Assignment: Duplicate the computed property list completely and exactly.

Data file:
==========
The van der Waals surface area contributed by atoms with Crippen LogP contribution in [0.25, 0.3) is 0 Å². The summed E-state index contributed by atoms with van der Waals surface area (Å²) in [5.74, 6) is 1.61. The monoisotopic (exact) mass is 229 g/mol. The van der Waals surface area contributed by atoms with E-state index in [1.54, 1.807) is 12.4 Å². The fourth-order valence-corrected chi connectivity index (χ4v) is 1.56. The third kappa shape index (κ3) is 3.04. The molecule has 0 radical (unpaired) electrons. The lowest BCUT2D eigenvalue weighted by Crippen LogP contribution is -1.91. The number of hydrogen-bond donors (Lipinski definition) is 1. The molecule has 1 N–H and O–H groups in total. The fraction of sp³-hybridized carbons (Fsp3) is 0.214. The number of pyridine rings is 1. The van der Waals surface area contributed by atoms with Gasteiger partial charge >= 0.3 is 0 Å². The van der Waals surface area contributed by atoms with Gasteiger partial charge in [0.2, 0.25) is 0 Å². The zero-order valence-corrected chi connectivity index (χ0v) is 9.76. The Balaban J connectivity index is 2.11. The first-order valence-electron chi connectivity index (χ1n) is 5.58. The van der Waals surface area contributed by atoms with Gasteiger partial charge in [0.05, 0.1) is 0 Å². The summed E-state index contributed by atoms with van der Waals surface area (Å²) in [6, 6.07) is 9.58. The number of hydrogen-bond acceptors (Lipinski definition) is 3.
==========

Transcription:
The van der Waals surface area contributed by atoms with Crippen LogP contribution in [0.25, 0.3) is 0 Å². The summed E-state index contributed by atoms with van der Waals surface area (Å²) in [5.74, 6) is 1.61. The monoisotopic (exact) mass is 229 g/mol. The van der Waals surface area contributed by atoms with E-state index in [1.54, 1.807) is 12.4 Å². The fourth-order valence-corrected chi connectivity index (χ4v) is 1.56. The third kappa shape index (κ3) is 3.04. The molecule has 0 radical (unpaired) electrons. The lowest BCUT2D eigenvalue weighted by Crippen LogP contribution is -1.91. The number of hydrogen-bond donors (Lipinski definition) is 1. The molecule has 1 N–H and O–H groups in total. The fraction of sp³-hybridized carbons (Fsp3) is 0.214. The number of pyridine rings is 1. The van der Waals surface area contributed by atoms with Gasteiger partial charge >= 0.3 is 0 Å². The van der Waals surface area contributed by atoms with Gasteiger partial charge in [0.2, 0.25) is 0 Å². The zero-order valence-corrected chi connectivity index (χ0v) is 9.76. The Balaban J connectivity index is 2.11. The first-order valence-electron chi connectivity index (χ1n) is 5.58. The van der Waals surface area contributed by atoms with Gasteiger partial charge in [0.05, 0.1) is 0 Å². The summed E-state index contributed by atoms with van der Waals surface area (Å²) in [6, 6.07) is 9.58. The number of hydrogen-bond acceptors (Lipinski definition) is 3.